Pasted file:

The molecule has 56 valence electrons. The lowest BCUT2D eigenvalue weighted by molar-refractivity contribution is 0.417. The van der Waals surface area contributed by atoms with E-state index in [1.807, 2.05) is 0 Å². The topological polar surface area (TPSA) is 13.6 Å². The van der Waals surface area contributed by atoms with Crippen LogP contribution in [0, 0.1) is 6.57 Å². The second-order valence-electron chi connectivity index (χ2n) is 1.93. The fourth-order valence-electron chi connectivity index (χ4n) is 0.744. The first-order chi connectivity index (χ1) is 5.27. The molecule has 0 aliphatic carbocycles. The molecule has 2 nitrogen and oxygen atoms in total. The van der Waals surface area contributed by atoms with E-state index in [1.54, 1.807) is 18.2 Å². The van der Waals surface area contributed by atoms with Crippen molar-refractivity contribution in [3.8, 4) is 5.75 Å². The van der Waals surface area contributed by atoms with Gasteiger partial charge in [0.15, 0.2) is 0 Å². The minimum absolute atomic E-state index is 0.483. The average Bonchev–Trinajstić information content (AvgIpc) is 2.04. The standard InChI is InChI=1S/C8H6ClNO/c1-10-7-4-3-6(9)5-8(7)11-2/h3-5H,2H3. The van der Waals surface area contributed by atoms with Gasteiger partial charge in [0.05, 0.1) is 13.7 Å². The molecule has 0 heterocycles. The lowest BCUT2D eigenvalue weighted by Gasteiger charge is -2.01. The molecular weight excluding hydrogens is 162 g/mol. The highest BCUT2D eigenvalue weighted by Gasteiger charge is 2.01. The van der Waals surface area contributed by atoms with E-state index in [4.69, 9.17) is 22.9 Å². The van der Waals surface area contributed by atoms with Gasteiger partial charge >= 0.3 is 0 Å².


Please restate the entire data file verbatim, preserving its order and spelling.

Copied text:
The molecule has 56 valence electrons. The lowest BCUT2D eigenvalue weighted by molar-refractivity contribution is 0.417. The van der Waals surface area contributed by atoms with E-state index in [1.807, 2.05) is 0 Å². The topological polar surface area (TPSA) is 13.6 Å². The van der Waals surface area contributed by atoms with Crippen LogP contribution in [0, 0.1) is 6.57 Å². The second-order valence-electron chi connectivity index (χ2n) is 1.93. The fourth-order valence-electron chi connectivity index (χ4n) is 0.744. The first-order chi connectivity index (χ1) is 5.27. The molecule has 0 aliphatic carbocycles. The molecule has 2 nitrogen and oxygen atoms in total. The van der Waals surface area contributed by atoms with E-state index in [1.54, 1.807) is 18.2 Å². The van der Waals surface area contributed by atoms with Crippen molar-refractivity contribution in [3.8, 4) is 5.75 Å². The van der Waals surface area contributed by atoms with Gasteiger partial charge in [0.15, 0.2) is 0 Å². The minimum absolute atomic E-state index is 0.483. The average Bonchev–Trinajstić information content (AvgIpc) is 2.04. The standard InChI is InChI=1S/C8H6ClNO/c1-10-7-4-3-6(9)5-8(7)11-2/h3-5H,2H3. The van der Waals surface area contributed by atoms with Gasteiger partial charge in [0.05, 0.1) is 13.7 Å². The molecule has 0 heterocycles. The lowest BCUT2D eigenvalue weighted by Gasteiger charge is -2.01. The molecular weight excluding hydrogens is 162 g/mol. The highest BCUT2D eigenvalue weighted by Gasteiger charge is 2.01. The van der Waals surface area contributed by atoms with E-state index in [4.69, 9.17) is 22.9 Å². The van der Waals surface area contributed by atoms with Gasteiger partial charge >= 0.3 is 0 Å².